Case 16-3830, Document 202-1, 12/19/2017, 2197329
Issue: Does the consent decree prevent full-work licensing or prohibit fractional licensing of BMI’s affiliates’ compositions?
Decision: The judge affirmed the district court’s judgment.
Summary: This case arose from a 1966 consent decree (amended in 1994), wherein the Department of Justice (DOJ) challenged the blanket licenses that BMI entered into as an illegal restraint of trade. The dispute in this case is whether, under the consent decree, “fractional” interests BMI has acquired through its affiliates to a co-owned work are included in BMI’s repertory and may be included in the blanket license.
On August 4, 2016, the DOJ closed a review of the ASCAP and BMI Consent Decrees. It concluded that “the consent decrees, which describe PROs’ licenses as providing the ability to perform ‘works’ or ‘compositions,’ require ASCAP and BMI to offer full-work licenses” to the exclusion of fractional licenses.
Immediately afterwards, BMI asked Judge Stanton for a pre-motion conference. BMI argued that because the decree did not prohibit fractional licensing, it was permitted. The Court of appeals focused on the principle that the language of a consent decree must dictate what a party is required to do and not do. Therefore, since the decree is silent on fractional licensing, BMI may (and perhaps must) offer them unless a clear and unambiguous command of the decree states otherwise.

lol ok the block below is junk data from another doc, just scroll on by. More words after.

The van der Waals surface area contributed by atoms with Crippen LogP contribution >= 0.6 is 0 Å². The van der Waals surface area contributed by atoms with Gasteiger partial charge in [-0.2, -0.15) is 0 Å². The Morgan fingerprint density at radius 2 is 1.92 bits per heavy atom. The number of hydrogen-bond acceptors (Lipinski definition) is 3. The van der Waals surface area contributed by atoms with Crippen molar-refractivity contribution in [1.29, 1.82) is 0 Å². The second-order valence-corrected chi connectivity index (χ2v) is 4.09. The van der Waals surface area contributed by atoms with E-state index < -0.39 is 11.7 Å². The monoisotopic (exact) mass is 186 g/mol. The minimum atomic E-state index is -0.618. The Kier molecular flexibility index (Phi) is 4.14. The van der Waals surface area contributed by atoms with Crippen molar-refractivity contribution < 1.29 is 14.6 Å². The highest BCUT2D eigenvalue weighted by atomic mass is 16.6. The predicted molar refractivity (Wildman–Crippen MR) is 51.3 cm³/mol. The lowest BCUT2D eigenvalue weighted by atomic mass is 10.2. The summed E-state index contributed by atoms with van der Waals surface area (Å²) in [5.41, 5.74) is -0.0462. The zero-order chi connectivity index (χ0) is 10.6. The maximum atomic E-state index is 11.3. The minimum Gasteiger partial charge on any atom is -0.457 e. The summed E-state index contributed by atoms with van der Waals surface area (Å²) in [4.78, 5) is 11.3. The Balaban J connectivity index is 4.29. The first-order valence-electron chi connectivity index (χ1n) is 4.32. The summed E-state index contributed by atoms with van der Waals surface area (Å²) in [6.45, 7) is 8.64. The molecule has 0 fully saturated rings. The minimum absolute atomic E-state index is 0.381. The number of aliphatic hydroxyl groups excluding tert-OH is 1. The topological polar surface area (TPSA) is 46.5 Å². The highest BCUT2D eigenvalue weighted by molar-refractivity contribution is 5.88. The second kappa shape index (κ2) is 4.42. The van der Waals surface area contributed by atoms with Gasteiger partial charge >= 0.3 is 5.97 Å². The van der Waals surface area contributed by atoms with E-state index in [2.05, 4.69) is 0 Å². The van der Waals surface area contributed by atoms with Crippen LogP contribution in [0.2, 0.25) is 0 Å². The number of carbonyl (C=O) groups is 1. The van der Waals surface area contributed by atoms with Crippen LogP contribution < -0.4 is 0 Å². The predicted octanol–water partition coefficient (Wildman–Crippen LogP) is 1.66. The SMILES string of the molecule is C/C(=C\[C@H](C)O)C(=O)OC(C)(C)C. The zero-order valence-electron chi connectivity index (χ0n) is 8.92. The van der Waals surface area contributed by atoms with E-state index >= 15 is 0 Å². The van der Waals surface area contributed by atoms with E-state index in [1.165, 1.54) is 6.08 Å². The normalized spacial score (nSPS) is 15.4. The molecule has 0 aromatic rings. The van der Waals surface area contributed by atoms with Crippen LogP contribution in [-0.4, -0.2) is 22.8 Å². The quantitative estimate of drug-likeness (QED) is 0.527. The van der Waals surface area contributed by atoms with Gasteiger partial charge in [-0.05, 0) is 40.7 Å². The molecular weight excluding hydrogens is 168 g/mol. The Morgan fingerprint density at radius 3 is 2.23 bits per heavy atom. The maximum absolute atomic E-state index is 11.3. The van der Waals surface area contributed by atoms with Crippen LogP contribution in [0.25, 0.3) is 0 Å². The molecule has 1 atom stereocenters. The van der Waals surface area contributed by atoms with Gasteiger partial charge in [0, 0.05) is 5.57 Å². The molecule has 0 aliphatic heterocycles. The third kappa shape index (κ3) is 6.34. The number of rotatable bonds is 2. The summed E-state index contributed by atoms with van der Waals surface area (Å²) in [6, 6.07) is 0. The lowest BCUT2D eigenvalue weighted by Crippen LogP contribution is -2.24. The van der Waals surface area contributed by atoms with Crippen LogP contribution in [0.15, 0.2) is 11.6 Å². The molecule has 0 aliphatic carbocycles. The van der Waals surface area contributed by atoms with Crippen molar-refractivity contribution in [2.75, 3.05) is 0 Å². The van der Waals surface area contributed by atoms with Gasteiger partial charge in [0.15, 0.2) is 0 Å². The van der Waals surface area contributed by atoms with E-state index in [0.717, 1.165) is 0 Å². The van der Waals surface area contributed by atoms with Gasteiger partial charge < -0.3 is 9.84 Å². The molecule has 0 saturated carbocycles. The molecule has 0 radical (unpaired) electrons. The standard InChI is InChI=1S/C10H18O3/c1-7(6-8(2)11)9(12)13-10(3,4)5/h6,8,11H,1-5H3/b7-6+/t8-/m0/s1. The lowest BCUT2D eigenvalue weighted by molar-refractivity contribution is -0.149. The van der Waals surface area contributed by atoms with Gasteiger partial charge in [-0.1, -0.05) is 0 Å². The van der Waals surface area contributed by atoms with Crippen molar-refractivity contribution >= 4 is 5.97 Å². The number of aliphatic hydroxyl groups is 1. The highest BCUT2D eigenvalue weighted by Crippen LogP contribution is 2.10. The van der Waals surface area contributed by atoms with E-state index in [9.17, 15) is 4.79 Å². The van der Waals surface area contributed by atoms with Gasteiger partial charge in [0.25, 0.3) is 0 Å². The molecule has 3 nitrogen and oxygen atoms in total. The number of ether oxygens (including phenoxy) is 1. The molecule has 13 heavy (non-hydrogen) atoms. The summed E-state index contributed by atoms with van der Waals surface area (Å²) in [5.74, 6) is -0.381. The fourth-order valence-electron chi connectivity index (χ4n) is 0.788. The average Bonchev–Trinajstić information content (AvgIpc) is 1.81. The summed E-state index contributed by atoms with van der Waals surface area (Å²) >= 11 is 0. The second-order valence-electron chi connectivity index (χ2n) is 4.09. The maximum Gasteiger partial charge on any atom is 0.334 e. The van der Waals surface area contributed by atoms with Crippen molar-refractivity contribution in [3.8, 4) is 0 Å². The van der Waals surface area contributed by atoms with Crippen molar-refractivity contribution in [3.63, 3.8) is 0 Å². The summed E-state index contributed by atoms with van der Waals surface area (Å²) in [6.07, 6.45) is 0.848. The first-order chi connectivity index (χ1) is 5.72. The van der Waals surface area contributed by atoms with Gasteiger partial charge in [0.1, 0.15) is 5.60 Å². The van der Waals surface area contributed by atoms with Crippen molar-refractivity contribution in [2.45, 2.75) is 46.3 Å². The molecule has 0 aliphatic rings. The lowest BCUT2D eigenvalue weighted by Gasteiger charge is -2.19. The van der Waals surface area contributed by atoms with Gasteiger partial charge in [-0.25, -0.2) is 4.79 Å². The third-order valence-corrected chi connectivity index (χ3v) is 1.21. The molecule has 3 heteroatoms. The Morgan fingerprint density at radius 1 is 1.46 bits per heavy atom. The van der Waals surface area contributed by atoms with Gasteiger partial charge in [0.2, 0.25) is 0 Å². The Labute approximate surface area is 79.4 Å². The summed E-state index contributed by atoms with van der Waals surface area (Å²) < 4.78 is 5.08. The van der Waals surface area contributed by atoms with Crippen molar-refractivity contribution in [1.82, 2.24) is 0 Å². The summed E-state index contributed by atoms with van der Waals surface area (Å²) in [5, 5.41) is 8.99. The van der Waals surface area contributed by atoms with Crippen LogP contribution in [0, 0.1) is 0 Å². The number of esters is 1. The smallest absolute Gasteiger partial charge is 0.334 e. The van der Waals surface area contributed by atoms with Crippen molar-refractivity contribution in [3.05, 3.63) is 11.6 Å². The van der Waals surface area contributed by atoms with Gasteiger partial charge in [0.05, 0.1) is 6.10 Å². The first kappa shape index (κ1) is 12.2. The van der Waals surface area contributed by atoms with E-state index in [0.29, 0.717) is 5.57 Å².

The appeals court also added that “the right of public performance” is a term of art and that the deference is to what is the normal usage of the copyright. The court found that the right may be transferred in whole or part and each co-owner has the right to public performance. The appellate court agreed that the blanket license itself “does not necessarily confer a right of immediate public performance.”